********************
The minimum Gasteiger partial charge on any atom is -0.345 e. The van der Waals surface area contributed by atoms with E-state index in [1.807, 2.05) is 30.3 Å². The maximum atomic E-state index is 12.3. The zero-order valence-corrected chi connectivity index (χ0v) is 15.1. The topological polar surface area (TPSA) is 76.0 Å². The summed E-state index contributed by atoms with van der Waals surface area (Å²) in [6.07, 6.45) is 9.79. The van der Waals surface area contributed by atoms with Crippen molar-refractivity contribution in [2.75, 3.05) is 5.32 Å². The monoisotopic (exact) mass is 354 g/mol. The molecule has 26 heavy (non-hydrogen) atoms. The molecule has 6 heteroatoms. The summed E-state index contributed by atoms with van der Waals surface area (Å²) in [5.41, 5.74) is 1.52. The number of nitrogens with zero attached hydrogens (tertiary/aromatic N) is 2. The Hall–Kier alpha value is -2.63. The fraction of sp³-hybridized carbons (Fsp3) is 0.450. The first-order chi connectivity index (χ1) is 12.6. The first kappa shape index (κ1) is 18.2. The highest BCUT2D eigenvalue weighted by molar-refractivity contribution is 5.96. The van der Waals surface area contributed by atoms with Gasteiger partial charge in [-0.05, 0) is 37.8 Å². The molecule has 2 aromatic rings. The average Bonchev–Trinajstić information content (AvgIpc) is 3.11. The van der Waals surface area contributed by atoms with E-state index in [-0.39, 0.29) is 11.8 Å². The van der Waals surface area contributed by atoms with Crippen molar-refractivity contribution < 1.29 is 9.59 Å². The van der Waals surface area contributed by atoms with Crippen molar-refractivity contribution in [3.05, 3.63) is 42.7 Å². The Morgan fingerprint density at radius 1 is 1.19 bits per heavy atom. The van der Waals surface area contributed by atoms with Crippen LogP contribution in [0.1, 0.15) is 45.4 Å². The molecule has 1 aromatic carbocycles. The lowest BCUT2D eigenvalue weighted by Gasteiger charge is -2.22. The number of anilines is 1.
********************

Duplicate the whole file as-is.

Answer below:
The minimum Gasteiger partial charge on any atom is -0.345 e. The van der Waals surface area contributed by atoms with E-state index in [1.807, 2.05) is 30.3 Å². The maximum atomic E-state index is 12.3. The zero-order valence-corrected chi connectivity index (χ0v) is 15.1. The topological polar surface area (TPSA) is 76.0 Å². The summed E-state index contributed by atoms with van der Waals surface area (Å²) in [6.07, 6.45) is 9.79. The van der Waals surface area contributed by atoms with Crippen molar-refractivity contribution in [2.75, 3.05) is 5.32 Å². The monoisotopic (exact) mass is 354 g/mol. The molecule has 26 heavy (non-hydrogen) atoms. The molecule has 6 heteroatoms. The summed E-state index contributed by atoms with van der Waals surface area (Å²) in [5.41, 5.74) is 1.52. The number of nitrogens with zero attached hydrogens (tertiary/aromatic N) is 2. The Hall–Kier alpha value is -2.63. The fraction of sp³-hybridized carbons (Fsp3) is 0.450. The first-order chi connectivity index (χ1) is 12.6. The first kappa shape index (κ1) is 18.2. The highest BCUT2D eigenvalue weighted by molar-refractivity contribution is 5.96. The van der Waals surface area contributed by atoms with Gasteiger partial charge in [-0.05, 0) is 37.8 Å². The molecule has 2 aromatic rings. The average Bonchev–Trinajstić information content (AvgIpc) is 3.11. The van der Waals surface area contributed by atoms with E-state index in [-0.39, 0.29) is 11.8 Å². The van der Waals surface area contributed by atoms with Crippen molar-refractivity contribution < 1.29 is 9.59 Å². The van der Waals surface area contributed by atoms with Crippen molar-refractivity contribution in [3.05, 3.63) is 42.7 Å². The Morgan fingerprint density at radius 1 is 1.19 bits per heavy atom. The van der Waals surface area contributed by atoms with Crippen LogP contribution in [0.1, 0.15) is 45.4 Å². The molecule has 1 aromatic carbocycles. The lowest BCUT2D eigenvalue weighted by Gasteiger charge is -2.22. The number of anilines is 1.